Not so hard, really. From the Office of the United States Trade Representative:
[quote]Trade and Investment Flows Have Substantially Increased
• From 1993 to 2006, trade among the NAFTA nations climbed 198 percent, from $297 billion to $883 billion.
• U.S. merchandise exports to our NAFTA partners grew more rapidly – at 157 percent – than our exports to the rest of the world, at 108 percent.
• As of 2006, each day the NAFTA countries conducted nearly $2.4 billion in trilateral trade.
• Canada and Mexico are our first and second largest export markets; last year, U.S. exports to our NAFTA partners alone accounted for 35 percent of total U.S. exports.
• For agriculture, Canada and Mexico alone account for 50 percent of the increase in U.S.
agricultural exports to the world since 1993.
• NAFTA has been good for Mexican agriculture. Trade growth has been remarkably balanced,
with U.S. agricultural exports to Mexico increasing by $7.3 billion and U.S. agricultural imports
from Mexico increasing by $6.7 billion during the last 13 years.
Result: U.S. Economic Growth during the 14 years of NAFTA Has Been Strong
• Jobs. U.S. employment rose from 112.2 million in December 1993 to 137.2 million in December
2006, an increase of 25 million jobs, or 22 percent. The average unemployment rate was 5.1
percent in the period 1994-2006, compared to 7.1 percent during the period 1981-1993.
• Manufacturing. U.S. manufacturing output rose by 63 percent between 1993 and 2006,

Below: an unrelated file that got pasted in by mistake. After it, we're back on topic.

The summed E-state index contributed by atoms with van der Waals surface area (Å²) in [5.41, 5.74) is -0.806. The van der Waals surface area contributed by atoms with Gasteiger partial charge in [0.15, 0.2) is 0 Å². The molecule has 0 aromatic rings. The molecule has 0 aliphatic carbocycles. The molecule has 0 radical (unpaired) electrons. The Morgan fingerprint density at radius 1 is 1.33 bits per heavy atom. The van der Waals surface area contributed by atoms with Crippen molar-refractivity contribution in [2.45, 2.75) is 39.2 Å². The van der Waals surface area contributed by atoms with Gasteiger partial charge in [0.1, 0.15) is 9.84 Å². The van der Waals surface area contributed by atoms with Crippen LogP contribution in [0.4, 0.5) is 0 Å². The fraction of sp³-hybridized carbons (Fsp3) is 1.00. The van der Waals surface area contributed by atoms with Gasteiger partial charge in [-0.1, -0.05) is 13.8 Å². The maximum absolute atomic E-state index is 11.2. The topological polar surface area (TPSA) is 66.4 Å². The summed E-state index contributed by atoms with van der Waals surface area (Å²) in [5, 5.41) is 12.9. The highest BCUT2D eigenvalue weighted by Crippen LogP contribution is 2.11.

exceeding the 37 percent increase achieved between 1980 and 1993.
• Compensation. Growth in real compensation for manufacturing workers improved dramatically. Average real compensation grew at an average annual rate of 1.6 percent from 1993 to 2006, compared to just 0.9 percent annually between 1980 and 1993.
• Investment. Productive investment, central to rising living standards, has increased. Even
excluding housing, U.S. non-residential fixed, or business, investment has risen by 107 percent
since 1993, compared to a 45 percent increase between 1980 and 1993.[/quote]
Isolated cases of the US losing jobs are not relevant. The question is whether there has been a positive net benefit in terms of jobs, output, investment, and living standards, and the facts clearly show there has been in all categories. Canada and Mexico are huge export markets, and the result has been an increase in manufacturing and services jobs, the latter of which are most easily exported to nearby countries. Of course, it is true that we build lots of cars in Canada and Mexico, and there have been plenty of companies go under and folks lose their jobs. But the gains outweigh the losses by an order of magnitude. To say NAFTA was a government attempt to “ENCOURAGE” outsourcing is simply ridiculous.
I repeat, once again, that such a tariff would be a tremendous burden on low-margin foreign exporters, effectively wiping out entire industries dependent on US buyers. Foreign governments would respond with tariffs of their own, and the potential for trade wars would quickly become a reality.
You seem to be under the impression that poor areas of the US do not already offer incentives to companies looking to set up manufacturing plants. We are more than happy, here in the South, to take business away from the unionist chuckleheads of the North. Toyota, Honda, Hyundai, Volkswagen, BMW, among many others have set up shop down here and we’re glad to have them.
It’s not the US government that discourages manufacturing, it’s the fanatic unions and the long-term liabilities they foist on their employers. Maybe you think that’s just my opinion, but it’s not.
You’ve got some good ideas there, some of which are already in practice. But I don’t see what raising taxes on the financial industry would do for us, other than to raise the cost of capital for American companies. Demand for capital is relatively inelastic, so a fair bit of the tax would be passed on to firms.